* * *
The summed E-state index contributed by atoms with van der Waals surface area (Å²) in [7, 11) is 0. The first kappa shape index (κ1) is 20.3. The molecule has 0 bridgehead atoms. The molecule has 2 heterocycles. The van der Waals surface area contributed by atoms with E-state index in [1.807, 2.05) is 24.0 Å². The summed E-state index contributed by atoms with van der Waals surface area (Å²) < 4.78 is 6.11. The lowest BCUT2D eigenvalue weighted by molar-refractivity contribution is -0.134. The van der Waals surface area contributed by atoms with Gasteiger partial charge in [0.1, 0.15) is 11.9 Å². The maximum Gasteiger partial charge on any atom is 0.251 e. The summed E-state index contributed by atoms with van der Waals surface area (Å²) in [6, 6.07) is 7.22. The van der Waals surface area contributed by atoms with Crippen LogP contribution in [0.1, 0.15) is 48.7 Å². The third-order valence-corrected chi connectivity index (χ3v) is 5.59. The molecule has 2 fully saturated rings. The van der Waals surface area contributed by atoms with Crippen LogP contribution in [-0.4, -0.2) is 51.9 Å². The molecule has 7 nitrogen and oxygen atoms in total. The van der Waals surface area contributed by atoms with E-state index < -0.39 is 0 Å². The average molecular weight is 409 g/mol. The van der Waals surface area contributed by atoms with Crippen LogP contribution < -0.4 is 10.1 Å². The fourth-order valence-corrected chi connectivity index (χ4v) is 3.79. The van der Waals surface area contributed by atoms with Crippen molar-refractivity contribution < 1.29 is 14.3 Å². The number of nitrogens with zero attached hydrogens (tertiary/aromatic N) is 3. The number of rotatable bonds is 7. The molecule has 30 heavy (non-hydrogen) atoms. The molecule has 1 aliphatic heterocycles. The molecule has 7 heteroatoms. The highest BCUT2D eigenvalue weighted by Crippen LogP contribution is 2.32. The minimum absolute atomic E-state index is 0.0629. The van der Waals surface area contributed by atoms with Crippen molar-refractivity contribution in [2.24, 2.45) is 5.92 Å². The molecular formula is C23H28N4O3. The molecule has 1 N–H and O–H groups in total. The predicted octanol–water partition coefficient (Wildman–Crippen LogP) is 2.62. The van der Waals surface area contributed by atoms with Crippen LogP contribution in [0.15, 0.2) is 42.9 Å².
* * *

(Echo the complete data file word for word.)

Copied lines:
The summed E-state index contributed by atoms with van der Waals surface area (Å²) in [7, 11) is 0. The first kappa shape index (κ1) is 20.3. The molecule has 0 bridgehead atoms. The molecule has 2 heterocycles. The van der Waals surface area contributed by atoms with E-state index in [1.807, 2.05) is 24.0 Å². The summed E-state index contributed by atoms with van der Waals surface area (Å²) < 4.78 is 6.11. The lowest BCUT2D eigenvalue weighted by molar-refractivity contribution is -0.134. The van der Waals surface area contributed by atoms with Gasteiger partial charge in [0.1, 0.15) is 11.9 Å². The maximum Gasteiger partial charge on any atom is 0.251 e. The summed E-state index contributed by atoms with van der Waals surface area (Å²) in [6, 6.07) is 7.22. The van der Waals surface area contributed by atoms with Crippen LogP contribution in [0.1, 0.15) is 48.7 Å². The third-order valence-corrected chi connectivity index (χ3v) is 5.59. The molecule has 2 fully saturated rings. The van der Waals surface area contributed by atoms with Crippen LogP contribution in [-0.4, -0.2) is 51.9 Å². The molecule has 7 nitrogen and oxygen atoms in total. The van der Waals surface area contributed by atoms with E-state index < -0.39 is 0 Å². The average molecular weight is 409 g/mol. The van der Waals surface area contributed by atoms with Crippen LogP contribution < -0.4 is 10.1 Å². The fourth-order valence-corrected chi connectivity index (χ4v) is 3.79. The van der Waals surface area contributed by atoms with Crippen molar-refractivity contribution < 1.29 is 14.3 Å². The number of nitrogens with zero attached hydrogens (tertiary/aromatic N) is 3. The number of rotatable bonds is 7. The molecule has 30 heavy (non-hydrogen) atoms. The molecule has 1 aliphatic heterocycles. The molecule has 7 heteroatoms. The highest BCUT2D eigenvalue weighted by Crippen LogP contribution is 2.32. The minimum absolute atomic E-state index is 0.0629. The van der Waals surface area contributed by atoms with Crippen molar-refractivity contribution in [2.24, 2.45) is 5.92 Å². The molecular formula is C23H28N4O3. The molecule has 1 N–H and O–H groups in total. The predicted octanol–water partition coefficient (Wildman–Crippen LogP) is 2.62. The van der Waals surface area contributed by atoms with Crippen LogP contribution in [0.15, 0.2) is 42.9 Å².